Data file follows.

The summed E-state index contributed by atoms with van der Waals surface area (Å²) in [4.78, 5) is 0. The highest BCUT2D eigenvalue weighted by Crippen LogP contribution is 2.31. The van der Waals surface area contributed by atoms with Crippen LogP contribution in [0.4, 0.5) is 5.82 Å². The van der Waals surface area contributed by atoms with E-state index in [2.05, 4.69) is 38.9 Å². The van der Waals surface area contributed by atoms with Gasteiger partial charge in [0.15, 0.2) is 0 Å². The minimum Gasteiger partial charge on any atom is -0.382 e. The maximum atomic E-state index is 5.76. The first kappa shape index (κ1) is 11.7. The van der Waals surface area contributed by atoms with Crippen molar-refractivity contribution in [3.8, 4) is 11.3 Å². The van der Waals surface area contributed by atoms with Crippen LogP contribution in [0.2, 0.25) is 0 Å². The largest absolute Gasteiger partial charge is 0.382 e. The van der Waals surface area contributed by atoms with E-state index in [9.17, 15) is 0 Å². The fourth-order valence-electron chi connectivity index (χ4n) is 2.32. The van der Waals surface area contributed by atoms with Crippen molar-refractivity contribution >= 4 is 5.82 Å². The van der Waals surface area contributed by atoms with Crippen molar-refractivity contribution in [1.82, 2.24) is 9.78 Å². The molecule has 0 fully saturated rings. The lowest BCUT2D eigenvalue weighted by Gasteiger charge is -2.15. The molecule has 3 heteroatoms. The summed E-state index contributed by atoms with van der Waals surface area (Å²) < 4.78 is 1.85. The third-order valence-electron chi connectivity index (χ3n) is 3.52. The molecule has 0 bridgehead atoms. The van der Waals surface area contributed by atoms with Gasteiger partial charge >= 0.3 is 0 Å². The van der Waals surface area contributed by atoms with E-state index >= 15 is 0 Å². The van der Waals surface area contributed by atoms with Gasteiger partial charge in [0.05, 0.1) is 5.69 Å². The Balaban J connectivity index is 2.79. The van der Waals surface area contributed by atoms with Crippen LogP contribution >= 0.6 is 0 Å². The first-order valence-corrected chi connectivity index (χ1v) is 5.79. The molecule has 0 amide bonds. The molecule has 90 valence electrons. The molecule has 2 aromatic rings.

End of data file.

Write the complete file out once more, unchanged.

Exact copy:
The summed E-state index contributed by atoms with van der Waals surface area (Å²) in [4.78, 5) is 0. The highest BCUT2D eigenvalue weighted by Crippen LogP contribution is 2.31. The van der Waals surface area contributed by atoms with Crippen LogP contribution in [0.4, 0.5) is 5.82 Å². The van der Waals surface area contributed by atoms with E-state index in [2.05, 4.69) is 38.9 Å². The van der Waals surface area contributed by atoms with Gasteiger partial charge in [0.15, 0.2) is 0 Å². The minimum Gasteiger partial charge on any atom is -0.382 e. The maximum atomic E-state index is 5.76. The first kappa shape index (κ1) is 11.7. The van der Waals surface area contributed by atoms with Crippen molar-refractivity contribution in [3.8, 4) is 11.3 Å². The van der Waals surface area contributed by atoms with Crippen LogP contribution in [0.2, 0.25) is 0 Å². The largest absolute Gasteiger partial charge is 0.382 e. The van der Waals surface area contributed by atoms with E-state index in [9.17, 15) is 0 Å². The fourth-order valence-electron chi connectivity index (χ4n) is 2.32. The van der Waals surface area contributed by atoms with Crippen molar-refractivity contribution >= 4 is 5.82 Å². The van der Waals surface area contributed by atoms with Crippen molar-refractivity contribution in [1.82, 2.24) is 9.78 Å². The molecule has 0 fully saturated rings. The lowest BCUT2D eigenvalue weighted by Gasteiger charge is -2.15. The molecule has 3 heteroatoms. The summed E-state index contributed by atoms with van der Waals surface area (Å²) < 4.78 is 1.85. The third-order valence-electron chi connectivity index (χ3n) is 3.52. The molecule has 0 bridgehead atoms. The van der Waals surface area contributed by atoms with Gasteiger partial charge >= 0.3 is 0 Å². The van der Waals surface area contributed by atoms with E-state index >= 15 is 0 Å². The van der Waals surface area contributed by atoms with Gasteiger partial charge in [0.05, 0.1) is 5.69 Å². The Balaban J connectivity index is 2.79. The van der Waals surface area contributed by atoms with Crippen LogP contribution >= 0.6 is 0 Å². The first-order valence-corrected chi connectivity index (χ1v) is 5.79. The molecule has 0 amide bonds. The molecule has 90 valence electrons. The molecule has 2 aromatic rings.